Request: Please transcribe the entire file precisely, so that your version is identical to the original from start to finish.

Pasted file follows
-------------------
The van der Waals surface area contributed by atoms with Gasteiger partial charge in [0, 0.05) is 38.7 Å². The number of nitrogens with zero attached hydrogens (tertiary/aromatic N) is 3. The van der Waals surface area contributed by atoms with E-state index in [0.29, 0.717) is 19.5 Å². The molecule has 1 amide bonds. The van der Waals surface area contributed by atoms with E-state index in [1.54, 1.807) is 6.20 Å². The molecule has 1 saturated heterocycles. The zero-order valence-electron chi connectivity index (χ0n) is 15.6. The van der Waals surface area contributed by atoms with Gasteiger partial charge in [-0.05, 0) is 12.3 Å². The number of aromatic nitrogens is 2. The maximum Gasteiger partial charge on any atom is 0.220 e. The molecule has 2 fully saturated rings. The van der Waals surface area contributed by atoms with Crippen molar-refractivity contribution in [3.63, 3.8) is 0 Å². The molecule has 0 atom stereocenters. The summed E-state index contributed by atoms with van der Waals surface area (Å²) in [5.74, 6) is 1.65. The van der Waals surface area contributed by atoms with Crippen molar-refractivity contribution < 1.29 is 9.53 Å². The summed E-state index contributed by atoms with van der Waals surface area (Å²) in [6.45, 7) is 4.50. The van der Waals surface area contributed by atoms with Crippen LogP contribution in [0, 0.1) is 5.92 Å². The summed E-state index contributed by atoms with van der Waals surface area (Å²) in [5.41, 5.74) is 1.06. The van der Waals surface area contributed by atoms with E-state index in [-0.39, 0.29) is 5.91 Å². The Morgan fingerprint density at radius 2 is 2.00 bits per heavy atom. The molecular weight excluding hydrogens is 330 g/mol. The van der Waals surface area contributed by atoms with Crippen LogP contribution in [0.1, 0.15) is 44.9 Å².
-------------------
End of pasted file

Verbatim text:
The van der Waals surface area contributed by atoms with Gasteiger partial charge in [0, 0.05) is 38.7 Å². The number of nitrogens with zero attached hydrogens (tertiary/aromatic N) is 3. The van der Waals surface area contributed by atoms with E-state index in [0.29, 0.717) is 19.5 Å². The molecule has 1 amide bonds. The van der Waals surface area contributed by atoms with E-state index in [1.54, 1.807) is 6.20 Å². The molecule has 1 saturated heterocycles. The zero-order valence-electron chi connectivity index (χ0n) is 15.6. The van der Waals surface area contributed by atoms with Gasteiger partial charge in [-0.05, 0) is 12.3 Å². The number of aromatic nitrogens is 2. The maximum Gasteiger partial charge on any atom is 0.220 e. The molecule has 2 fully saturated rings. The van der Waals surface area contributed by atoms with Crippen molar-refractivity contribution in [3.63, 3.8) is 0 Å². The molecule has 0 atom stereocenters. The summed E-state index contributed by atoms with van der Waals surface area (Å²) in [5.74, 6) is 1.65. The van der Waals surface area contributed by atoms with Crippen molar-refractivity contribution < 1.29 is 9.53 Å². The summed E-state index contributed by atoms with van der Waals surface area (Å²) in [6.45, 7) is 4.50. The van der Waals surface area contributed by atoms with Crippen LogP contribution in [0, 0.1) is 5.92 Å². The summed E-state index contributed by atoms with van der Waals surface area (Å²) in [5.41, 5.74) is 1.06. The van der Waals surface area contributed by atoms with E-state index in [-0.39, 0.29) is 5.91 Å². The Morgan fingerprint density at radius 2 is 2.00 bits per heavy atom. The molecular weight excluding hydrogens is 330 g/mol. The van der Waals surface area contributed by atoms with Crippen LogP contribution in [0.1, 0.15) is 44.9 Å².